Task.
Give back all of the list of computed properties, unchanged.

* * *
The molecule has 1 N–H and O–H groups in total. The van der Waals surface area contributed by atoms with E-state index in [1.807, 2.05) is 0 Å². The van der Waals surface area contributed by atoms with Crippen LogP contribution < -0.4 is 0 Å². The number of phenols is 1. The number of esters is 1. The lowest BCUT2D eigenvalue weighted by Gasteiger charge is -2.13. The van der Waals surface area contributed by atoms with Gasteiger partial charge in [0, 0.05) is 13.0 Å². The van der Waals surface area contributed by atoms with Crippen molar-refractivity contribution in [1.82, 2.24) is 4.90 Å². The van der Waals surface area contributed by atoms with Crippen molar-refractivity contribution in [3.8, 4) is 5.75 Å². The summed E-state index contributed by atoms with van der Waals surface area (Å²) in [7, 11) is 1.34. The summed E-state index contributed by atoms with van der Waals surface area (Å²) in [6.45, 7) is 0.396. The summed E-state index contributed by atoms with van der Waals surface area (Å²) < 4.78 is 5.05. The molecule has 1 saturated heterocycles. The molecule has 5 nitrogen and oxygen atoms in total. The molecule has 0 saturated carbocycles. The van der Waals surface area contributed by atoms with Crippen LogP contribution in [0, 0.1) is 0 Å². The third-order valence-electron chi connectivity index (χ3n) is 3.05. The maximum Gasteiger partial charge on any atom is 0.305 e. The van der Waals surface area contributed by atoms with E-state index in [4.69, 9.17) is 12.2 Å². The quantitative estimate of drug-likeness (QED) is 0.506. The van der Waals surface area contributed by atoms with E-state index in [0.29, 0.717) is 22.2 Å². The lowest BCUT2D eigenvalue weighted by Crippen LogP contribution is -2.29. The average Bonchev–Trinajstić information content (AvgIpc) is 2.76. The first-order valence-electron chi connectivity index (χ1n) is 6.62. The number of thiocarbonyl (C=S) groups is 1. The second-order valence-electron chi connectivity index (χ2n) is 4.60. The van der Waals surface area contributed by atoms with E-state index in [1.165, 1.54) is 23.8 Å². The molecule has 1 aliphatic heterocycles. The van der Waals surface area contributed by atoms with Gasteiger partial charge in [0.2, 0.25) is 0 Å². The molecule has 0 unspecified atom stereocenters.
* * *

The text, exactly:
The molecule has 1 N–H and O–H groups in total. The van der Waals surface area contributed by atoms with E-state index in [1.807, 2.05) is 0 Å². The van der Waals surface area contributed by atoms with Crippen LogP contribution < -0.4 is 0 Å². The number of phenols is 1. The number of esters is 1. The lowest BCUT2D eigenvalue weighted by Gasteiger charge is -2.13. The van der Waals surface area contributed by atoms with Gasteiger partial charge in [0, 0.05) is 13.0 Å². The van der Waals surface area contributed by atoms with Crippen molar-refractivity contribution in [1.82, 2.24) is 4.90 Å². The van der Waals surface area contributed by atoms with Crippen molar-refractivity contribution in [3.8, 4) is 5.75 Å². The summed E-state index contributed by atoms with van der Waals surface area (Å²) in [7, 11) is 1.34. The summed E-state index contributed by atoms with van der Waals surface area (Å²) in [6.45, 7) is 0.396. The summed E-state index contributed by atoms with van der Waals surface area (Å²) < 4.78 is 5.05. The molecule has 1 saturated heterocycles. The molecule has 5 nitrogen and oxygen atoms in total. The molecule has 0 saturated carbocycles. The van der Waals surface area contributed by atoms with Crippen LogP contribution in [0, 0.1) is 0 Å². The third-order valence-electron chi connectivity index (χ3n) is 3.05. The maximum Gasteiger partial charge on any atom is 0.305 e. The van der Waals surface area contributed by atoms with E-state index in [4.69, 9.17) is 12.2 Å². The quantitative estimate of drug-likeness (QED) is 0.506. The van der Waals surface area contributed by atoms with E-state index in [0.29, 0.717) is 22.2 Å². The lowest BCUT2D eigenvalue weighted by Crippen LogP contribution is -2.29. The average Bonchev–Trinajstić information content (AvgIpc) is 2.76. The first-order valence-electron chi connectivity index (χ1n) is 6.62. The number of thiocarbonyl (C=S) groups is 1. The second-order valence-electron chi connectivity index (χ2n) is 4.60. The van der Waals surface area contributed by atoms with E-state index in [1.165, 1.54) is 23.8 Å². The molecule has 1 aliphatic heterocycles. The van der Waals surface area contributed by atoms with Gasteiger partial charge in [0.2, 0.25) is 0 Å². The molecule has 0 unspecified atom stereocenters.